MINNEAPOLIS (AP) — The Big Ten’s strength has been questioned all season after some ugly wins and bad losses for several of its top-tier teams. Purdue and Minnesota have found the league to be plenty challenging.

After impressive performances in their nonconference games, both the Boilermakers and the Gophers have been set back in Big Ten play. The two teams that might be fighting for one of the conference’s last bowl spots will meet on Saturday and one side will enjoy that elusive first Big Ten victory.

“I feel like everyone’s got a different mindset. Obviously, we’re a little salty about the losses we have,” Purdue defensive tackle Kawann Short said. “But once that day is gone, you can’t replay it.”

The same move-on theme has been preached around Minnesota this week. Coach Jerry Kill urged his players to shake off their discouragement and focus on the opportunity to win at least two more to be eligible to grab a bowl game invitation.

“He spoke to the underclassmen as well as the seniors to do everything you can to step this thing up right now and really make a push to finish this thing off right,” linebacker Mike Rallis said. “The team has really responded great.”

The Gophers (4-3, 0-3 Big Ten) have lost at Iowa, to Northwestern and at Wisconsin. The Boilermakers (3-4, 0-3), who were beaten by only three points at Notre Dame, currently ranked fifth, were blown out by Michigan and Wisconsin. Then they squandered a 22-14 lead in the closing seconds last week at Ohio State and lost in overtime.

“But we came out of the game with a little more confidence as a football team and maybe a little more self-respect and regained some pride,” coach Danny Hope said, calling the defeat “a big step” for the program.

Hope added: “Even though we’ve slipped a little bit, we have a chance to win eight or nine ballgames and that will be the best we’ve done around here for a long time. So a lot to play for, not a lot of margin for error.”

Though Purdue hosts surging Penn State on Nov. 3, winning out wouldn’t exactly be the wildest accomplishment in Big Ten history. The Boilermakers travel to Iowa, too, but finish with Illinois and Indiana, the two other Leaders Division teams still without a conference victory.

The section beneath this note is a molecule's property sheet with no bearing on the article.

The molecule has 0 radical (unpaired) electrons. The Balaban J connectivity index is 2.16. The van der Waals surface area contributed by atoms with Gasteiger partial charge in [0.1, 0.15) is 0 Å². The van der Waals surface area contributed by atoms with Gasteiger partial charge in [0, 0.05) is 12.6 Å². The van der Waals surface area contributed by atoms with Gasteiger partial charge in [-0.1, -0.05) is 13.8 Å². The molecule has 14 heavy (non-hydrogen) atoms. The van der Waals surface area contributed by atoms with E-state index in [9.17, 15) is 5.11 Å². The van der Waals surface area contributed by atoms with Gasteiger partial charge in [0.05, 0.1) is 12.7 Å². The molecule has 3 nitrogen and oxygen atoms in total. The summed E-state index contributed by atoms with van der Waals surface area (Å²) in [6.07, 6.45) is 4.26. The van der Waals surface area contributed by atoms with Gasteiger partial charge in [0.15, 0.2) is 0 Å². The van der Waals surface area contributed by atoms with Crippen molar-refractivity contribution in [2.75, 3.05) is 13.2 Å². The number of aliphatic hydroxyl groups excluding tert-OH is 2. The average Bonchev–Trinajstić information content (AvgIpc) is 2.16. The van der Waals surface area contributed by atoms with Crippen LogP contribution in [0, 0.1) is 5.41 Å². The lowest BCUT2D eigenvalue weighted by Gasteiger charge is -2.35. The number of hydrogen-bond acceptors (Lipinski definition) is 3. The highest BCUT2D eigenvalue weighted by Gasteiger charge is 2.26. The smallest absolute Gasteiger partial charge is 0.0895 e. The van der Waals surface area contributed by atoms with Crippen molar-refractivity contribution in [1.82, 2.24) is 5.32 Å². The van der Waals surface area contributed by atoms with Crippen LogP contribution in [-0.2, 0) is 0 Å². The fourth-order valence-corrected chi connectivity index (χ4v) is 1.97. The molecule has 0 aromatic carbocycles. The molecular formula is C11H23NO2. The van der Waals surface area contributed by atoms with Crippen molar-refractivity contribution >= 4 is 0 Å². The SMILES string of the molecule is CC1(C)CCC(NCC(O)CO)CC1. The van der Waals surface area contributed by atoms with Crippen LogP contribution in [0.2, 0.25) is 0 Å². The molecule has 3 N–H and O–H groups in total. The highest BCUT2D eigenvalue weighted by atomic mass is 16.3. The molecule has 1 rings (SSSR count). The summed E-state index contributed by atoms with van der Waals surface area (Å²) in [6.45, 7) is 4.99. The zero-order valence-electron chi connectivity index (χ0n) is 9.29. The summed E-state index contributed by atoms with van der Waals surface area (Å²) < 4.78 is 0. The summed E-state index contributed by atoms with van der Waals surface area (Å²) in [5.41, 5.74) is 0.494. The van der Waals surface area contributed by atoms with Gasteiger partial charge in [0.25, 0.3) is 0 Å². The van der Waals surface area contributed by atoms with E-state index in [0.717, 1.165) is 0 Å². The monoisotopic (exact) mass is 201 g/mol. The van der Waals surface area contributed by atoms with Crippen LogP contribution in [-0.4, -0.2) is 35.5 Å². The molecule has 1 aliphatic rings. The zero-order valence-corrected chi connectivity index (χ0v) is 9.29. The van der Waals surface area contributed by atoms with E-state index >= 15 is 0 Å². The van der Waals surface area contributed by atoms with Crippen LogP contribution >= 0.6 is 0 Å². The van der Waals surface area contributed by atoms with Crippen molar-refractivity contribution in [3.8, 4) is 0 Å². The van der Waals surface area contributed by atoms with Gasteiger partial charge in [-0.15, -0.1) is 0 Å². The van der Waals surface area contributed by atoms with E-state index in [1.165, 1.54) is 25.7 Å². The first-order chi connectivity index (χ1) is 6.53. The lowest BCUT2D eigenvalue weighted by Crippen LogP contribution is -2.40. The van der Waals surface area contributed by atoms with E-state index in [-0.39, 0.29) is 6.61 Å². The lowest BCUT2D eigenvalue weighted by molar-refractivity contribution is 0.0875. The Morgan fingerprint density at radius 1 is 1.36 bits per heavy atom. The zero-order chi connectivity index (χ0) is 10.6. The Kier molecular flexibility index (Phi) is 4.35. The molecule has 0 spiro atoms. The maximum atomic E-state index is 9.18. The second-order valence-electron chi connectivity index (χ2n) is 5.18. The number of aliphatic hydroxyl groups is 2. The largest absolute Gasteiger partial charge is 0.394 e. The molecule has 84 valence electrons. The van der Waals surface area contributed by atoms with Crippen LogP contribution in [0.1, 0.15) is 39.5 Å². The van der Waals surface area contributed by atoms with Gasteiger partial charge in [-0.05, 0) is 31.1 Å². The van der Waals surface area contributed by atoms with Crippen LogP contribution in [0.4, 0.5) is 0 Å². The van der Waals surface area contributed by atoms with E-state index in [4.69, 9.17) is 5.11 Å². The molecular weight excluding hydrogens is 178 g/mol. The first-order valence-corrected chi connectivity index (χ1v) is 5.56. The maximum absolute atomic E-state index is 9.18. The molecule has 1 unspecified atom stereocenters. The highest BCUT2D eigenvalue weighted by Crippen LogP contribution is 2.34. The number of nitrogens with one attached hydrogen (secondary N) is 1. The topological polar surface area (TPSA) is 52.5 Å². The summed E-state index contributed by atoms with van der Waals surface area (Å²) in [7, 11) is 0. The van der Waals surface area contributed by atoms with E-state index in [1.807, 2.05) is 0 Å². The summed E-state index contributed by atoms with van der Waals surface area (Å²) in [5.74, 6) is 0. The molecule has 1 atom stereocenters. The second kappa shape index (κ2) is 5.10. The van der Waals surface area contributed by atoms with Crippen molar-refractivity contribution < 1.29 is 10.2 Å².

The Gophers have a more grueling finish. They play 20th-ranked Michigan next week; then they go to Nebraska. Illinois is after that, but they finish against Michigan State.

“Believe me, I wish I could fix everything in a year and a half, be 10-0, 12-1. It just doesn’t work that way,” Kill said.

Injuries have been as big of a problem as confidence, inexperience or talent deficiency this month for Minnesota, which has turned to freshman Philip Nelson at quarterback because MarQueis Gray couldn’t stay healthy. Gray, recovering from a sprained left knee and ankle, has been moved to wide receiver. Starting left tackle Ed Olson will miss his second straight game with a sprained right ankle. That doesn’t help Nelson or the running attack that has slowed since conference play began.

“We certainly want to run the ball. My background in coaching is I like running the ball. But right now there are some things that physically we’re still struggling with a little bit. Doesn’t mean we can’t, but we’ve got to take a look at how,” Kill said.

Purdue has allowed an average of 401.3 yards per game, the second-most in the Big Ten. Nelson ought to be able to build off his so-so debut at Wisconsin.

“I just want to go out there and practice like I always have and treat nothing new. It’s just football,” Nelson said.

Boilermakers quarterback Caleb TerBush is a senior, coming off one of his best games of the season. His opportunity to find that rhythm and reach the next level of production and performance is dwindling.

“He’s getting better, gaining some momentum,” Hope said.

That’s what he’d like to have happen for the entire team.

“It’s part of football. You strive to be consistent, and that’s why we practice and we practice well,” Hope said. “Sometimes it’s a mystery to me why we don’t execute some of the things in the games as well as we do in practice. Obviously, the competition picks up when you go into the ballgames. I recognize that. But we do very well in practice, and this football team practices as well as any that I’ve been around.”

(© Copyright 2012 The Associated Press. All Rights Reserved. This material may not be published, broadcast, rewritten or redistributed.)


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